In an analogous sense, Balthasar argues that for human beings the most intimate and fundamental aspect of who we are—the most intimate part of our identity—can only be understood in, and come from, God. As he writes: “It is when God addresses a conscious subject, tells him who he is and what he means to the eternal God of truth and shows him the purpose of his existence—that is, imparts a distinctive and divinely authorized mission—that we can say” that the individual has received the most fundamental aspect of his identity. The question of “who a human being is” is fundamentally answered by the divinely inspired mission given to her by God.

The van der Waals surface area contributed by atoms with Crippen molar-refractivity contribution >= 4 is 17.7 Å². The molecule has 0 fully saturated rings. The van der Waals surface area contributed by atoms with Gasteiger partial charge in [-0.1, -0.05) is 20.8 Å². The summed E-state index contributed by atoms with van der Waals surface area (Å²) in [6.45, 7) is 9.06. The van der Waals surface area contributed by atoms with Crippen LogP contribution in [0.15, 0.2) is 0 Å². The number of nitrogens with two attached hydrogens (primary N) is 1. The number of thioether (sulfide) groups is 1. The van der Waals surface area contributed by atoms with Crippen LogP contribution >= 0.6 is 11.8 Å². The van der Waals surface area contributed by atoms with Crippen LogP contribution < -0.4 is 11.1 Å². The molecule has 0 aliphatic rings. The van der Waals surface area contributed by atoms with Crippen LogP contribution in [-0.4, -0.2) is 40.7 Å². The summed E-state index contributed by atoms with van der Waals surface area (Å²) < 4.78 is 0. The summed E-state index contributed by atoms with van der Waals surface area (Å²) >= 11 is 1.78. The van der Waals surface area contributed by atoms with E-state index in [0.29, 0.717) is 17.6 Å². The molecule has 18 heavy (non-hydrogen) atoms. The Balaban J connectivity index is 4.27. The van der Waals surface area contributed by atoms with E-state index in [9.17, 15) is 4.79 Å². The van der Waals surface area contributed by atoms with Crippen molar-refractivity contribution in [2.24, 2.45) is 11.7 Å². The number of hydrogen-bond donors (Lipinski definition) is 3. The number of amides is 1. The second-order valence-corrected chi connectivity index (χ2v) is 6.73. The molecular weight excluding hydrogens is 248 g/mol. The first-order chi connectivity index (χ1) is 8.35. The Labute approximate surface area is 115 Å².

Taken together, then, both sociological and theological research indicate the complexity of the question concerning identity: a question prevalent in the contemporary period. People are not just haunted by the sheer number of choices available to them, and the feeling that they should, and can, make a decision concerning these choices in order to more fully understand and form their identity. There is also a theological tension that exists. Though all of these “empirical” experiences are important, and help to form one’s identity, it does not seem that one can fully access and secure one’s identity through one’s own efforts. Identity is something ultimately hidden in God, who calls human beings by name, and gives them a mission in the world. It is as the intersection of one’s God-given identity vis-à-vis one’s mission, and one’s partial identity as it has been formed through the numerous experiences of life, that one comes to more-fully understand who one is. Therefore, both on account of the current cultural predicament, and based on a theological analysis, understanding one’s identity becomes all the more important, and possible, for people of our contemporary age, and yet still seems to remain all the more elusive.